Why is organisational culture so important?

Organisational culture refers to a system of shared meaning amongst an organisation’s members. More simply, with employees spending 40 hours or more at their workplace, certain practices and environments can be observed.



How does the organisational culture affect an employee?


An organisational culture refers to ideologies, values and norms that become the ‘social glue’ that holds an organisation together. It teaches an employee how to think and what processes are in place for certain situations.

A work culture will affect both the work and personal lives of employees. This highlights the need and importance of a healthy and beneficial work environment. The state of an organisational culture is usually a determining factor in the success of an organisation.

The culture of an organisation provides boundaries and guidelines that help the employees understand the correct way to fulfil their roles.



What is organisational climate?


Organisational climate refers to the psychological environment which is reflected in organisational members’ attitudes and perceptions. It is also reflected in their behaviour and can be described as the organisation’s key set of characteristics.

The organisational climate affects the organisational culture, particularly through leadership role modelling. Elements of climate that play a role are the following:

  • Quality of leadership
  • The amount of trust employees have for each other and their seniors
  • Processes of communication (both upward and downward)
  • The feeling of doing work that is useful and beneficial
  • Responsibility/individual autonomy
  • Fair rewards for hard work
  • Reasonable job pressure
  • Opportunities for growth/promotion/upskill
  • Employee involvement
  • Employee participation



How do organisational cultures form?


While we tend to just commit to “how things are done around here,” each organisational culture does have a starting point which is usually formed by the founders or executives. There are certain cultures, however, that are simply developed on their own.

The first step when developing an organisational culture is to assess two things; what are the three strongest culture values in the organisation now and what do you want them to be?

If you are the founder of either a new organisation or an organisation that currently has a particularly toxic organisational culture, it may be particularly helpful to ask yourself the above questions and decide how you would like your business to run going forward.


The 5 benefits of a strong organisational culture


1. Unity

When an organisation has a shared culture, this helps unite employees of all demographics. In any given organisation there will be employees who come from different backgrounds, families and traditions and thus have their own set of values.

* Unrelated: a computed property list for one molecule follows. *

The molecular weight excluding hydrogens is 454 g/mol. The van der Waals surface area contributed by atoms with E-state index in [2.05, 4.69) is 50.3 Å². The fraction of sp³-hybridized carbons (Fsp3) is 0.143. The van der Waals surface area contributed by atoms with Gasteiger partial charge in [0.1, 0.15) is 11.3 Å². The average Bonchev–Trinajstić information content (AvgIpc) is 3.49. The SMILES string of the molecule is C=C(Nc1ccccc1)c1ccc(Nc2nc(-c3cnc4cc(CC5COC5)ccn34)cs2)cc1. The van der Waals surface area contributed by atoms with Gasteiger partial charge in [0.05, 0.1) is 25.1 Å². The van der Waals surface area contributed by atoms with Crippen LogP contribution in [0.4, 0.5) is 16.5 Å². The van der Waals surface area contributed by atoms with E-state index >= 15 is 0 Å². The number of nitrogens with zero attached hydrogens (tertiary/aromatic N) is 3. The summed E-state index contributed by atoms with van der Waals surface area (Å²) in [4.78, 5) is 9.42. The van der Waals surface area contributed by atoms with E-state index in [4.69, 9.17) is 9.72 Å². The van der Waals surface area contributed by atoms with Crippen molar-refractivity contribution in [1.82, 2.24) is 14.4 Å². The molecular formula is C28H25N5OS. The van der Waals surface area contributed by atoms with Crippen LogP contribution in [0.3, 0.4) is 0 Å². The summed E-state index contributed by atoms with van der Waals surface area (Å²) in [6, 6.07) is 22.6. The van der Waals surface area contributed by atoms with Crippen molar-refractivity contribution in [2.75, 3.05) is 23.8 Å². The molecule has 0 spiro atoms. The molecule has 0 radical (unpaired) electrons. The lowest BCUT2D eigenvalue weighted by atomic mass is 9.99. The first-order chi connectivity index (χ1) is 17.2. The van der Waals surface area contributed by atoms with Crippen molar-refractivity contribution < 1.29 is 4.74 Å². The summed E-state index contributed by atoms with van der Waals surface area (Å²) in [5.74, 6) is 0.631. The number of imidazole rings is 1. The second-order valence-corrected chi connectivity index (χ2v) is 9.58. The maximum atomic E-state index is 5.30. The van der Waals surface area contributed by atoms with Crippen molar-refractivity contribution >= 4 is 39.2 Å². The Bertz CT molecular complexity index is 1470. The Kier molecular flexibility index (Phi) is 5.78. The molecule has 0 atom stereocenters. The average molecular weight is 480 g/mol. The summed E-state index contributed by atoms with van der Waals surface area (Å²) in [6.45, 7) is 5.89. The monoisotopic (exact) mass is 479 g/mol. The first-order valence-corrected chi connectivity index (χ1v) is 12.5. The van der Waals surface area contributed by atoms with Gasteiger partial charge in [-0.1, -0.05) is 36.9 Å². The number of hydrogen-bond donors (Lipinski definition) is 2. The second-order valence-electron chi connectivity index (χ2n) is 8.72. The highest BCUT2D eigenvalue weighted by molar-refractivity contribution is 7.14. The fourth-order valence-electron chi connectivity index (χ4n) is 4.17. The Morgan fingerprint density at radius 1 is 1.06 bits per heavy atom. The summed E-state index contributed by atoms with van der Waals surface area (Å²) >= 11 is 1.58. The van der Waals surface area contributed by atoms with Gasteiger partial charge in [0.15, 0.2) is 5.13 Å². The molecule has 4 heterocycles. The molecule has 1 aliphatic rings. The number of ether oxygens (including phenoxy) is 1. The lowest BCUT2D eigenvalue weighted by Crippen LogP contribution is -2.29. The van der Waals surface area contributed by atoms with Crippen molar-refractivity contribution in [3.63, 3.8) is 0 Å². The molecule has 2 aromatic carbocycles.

By implementing a shared culture at the workplace, employees can foster a sense of unity and understanding towards one another. This promotes better communication, less conflict, equality and ensures no employee feels neglected in the workplace.


2. Loyalty

By looking after and paying attention to your organisational culture, your employees will stay motivated and loyal to the management of the organisation. If employees feel their values are considered in all aspects of their work, they are likely to be more eager to want to contribute to the organisation’s success.

Employees are also loyal when they feel a higher sense of accomplishment in an organisation that they care about. This means they will work harder without having to be pressured.


3. Competition

When a level playing ground is established, healthy competition among employees becomes a significant benefit. Competition drives employees to perform at their best to earn recognition and appreciation from their superiors. This translates to an increase in the quality of their work, helping the organisation to thrive and prosper.


4. Direction

Employees are given direction through an understanding of the boundaries and processes of their role. Direction also allows an employee to understand what is expected of them in their role and how it contributes to the overall success of the organisation.

When an employee understands their roles and responsibilities, they are also able to accomplish tasks prior to established deadlines.

This translates into a faster workflow, which is highly beneficial to the organisation.


5. Identity

A company’s identity is perceived by employees and customers and is all determined by the organisational culture. When employees are aware of the values and beliefs of an organisation, a certain brand image or identity is formed which customers can relate to.

The image of your company is vital and how you communicate it both publicly and internally is vital to the success of your organisation. A happy organisation is a thriving organisation and will be indicated in the work that is produced.